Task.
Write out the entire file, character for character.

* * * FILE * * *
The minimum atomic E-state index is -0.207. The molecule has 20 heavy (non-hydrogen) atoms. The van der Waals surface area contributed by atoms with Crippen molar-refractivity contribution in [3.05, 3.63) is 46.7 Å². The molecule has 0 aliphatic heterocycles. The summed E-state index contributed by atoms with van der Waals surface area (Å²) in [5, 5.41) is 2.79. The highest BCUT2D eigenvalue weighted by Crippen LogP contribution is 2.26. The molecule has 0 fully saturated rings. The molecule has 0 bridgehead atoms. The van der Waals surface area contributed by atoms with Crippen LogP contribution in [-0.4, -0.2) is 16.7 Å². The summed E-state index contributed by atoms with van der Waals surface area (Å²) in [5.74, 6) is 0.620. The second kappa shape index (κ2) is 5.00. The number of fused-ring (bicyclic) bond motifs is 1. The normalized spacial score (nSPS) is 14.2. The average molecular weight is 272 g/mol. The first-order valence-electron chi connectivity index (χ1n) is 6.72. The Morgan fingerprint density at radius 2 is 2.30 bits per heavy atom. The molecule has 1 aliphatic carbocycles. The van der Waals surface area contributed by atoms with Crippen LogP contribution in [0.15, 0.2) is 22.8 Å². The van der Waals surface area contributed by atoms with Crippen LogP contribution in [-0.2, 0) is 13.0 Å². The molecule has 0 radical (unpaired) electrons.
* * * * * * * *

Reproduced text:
The minimum atomic E-state index is -0.207. The molecule has 20 heavy (non-hydrogen) atoms. The van der Waals surface area contributed by atoms with Crippen molar-refractivity contribution in [3.05, 3.63) is 46.7 Å². The molecule has 0 aliphatic heterocycles. The summed E-state index contributed by atoms with van der Waals surface area (Å²) in [5, 5.41) is 2.79. The highest BCUT2D eigenvalue weighted by Crippen LogP contribution is 2.26. The molecule has 0 fully saturated rings. The molecule has 0 bridgehead atoms. The van der Waals surface area contributed by atoms with Crippen LogP contribution in [-0.4, -0.2) is 16.7 Å². The summed E-state index contributed by atoms with van der Waals surface area (Å²) in [5.74, 6) is 0.620. The second kappa shape index (κ2) is 5.00. The number of fused-ring (bicyclic) bond motifs is 1. The normalized spacial score (nSPS) is 14.2. The average molecular weight is 272 g/mol. The first-order valence-electron chi connectivity index (χ1n) is 6.72. The Morgan fingerprint density at radius 2 is 2.30 bits per heavy atom. The molecule has 1 aliphatic carbocycles. The van der Waals surface area contributed by atoms with Crippen LogP contribution in [0.15, 0.2) is 22.8 Å². The van der Waals surface area contributed by atoms with Crippen LogP contribution in [-0.2, 0) is 13.0 Å². The molecule has 0 radical (unpaired) electrons.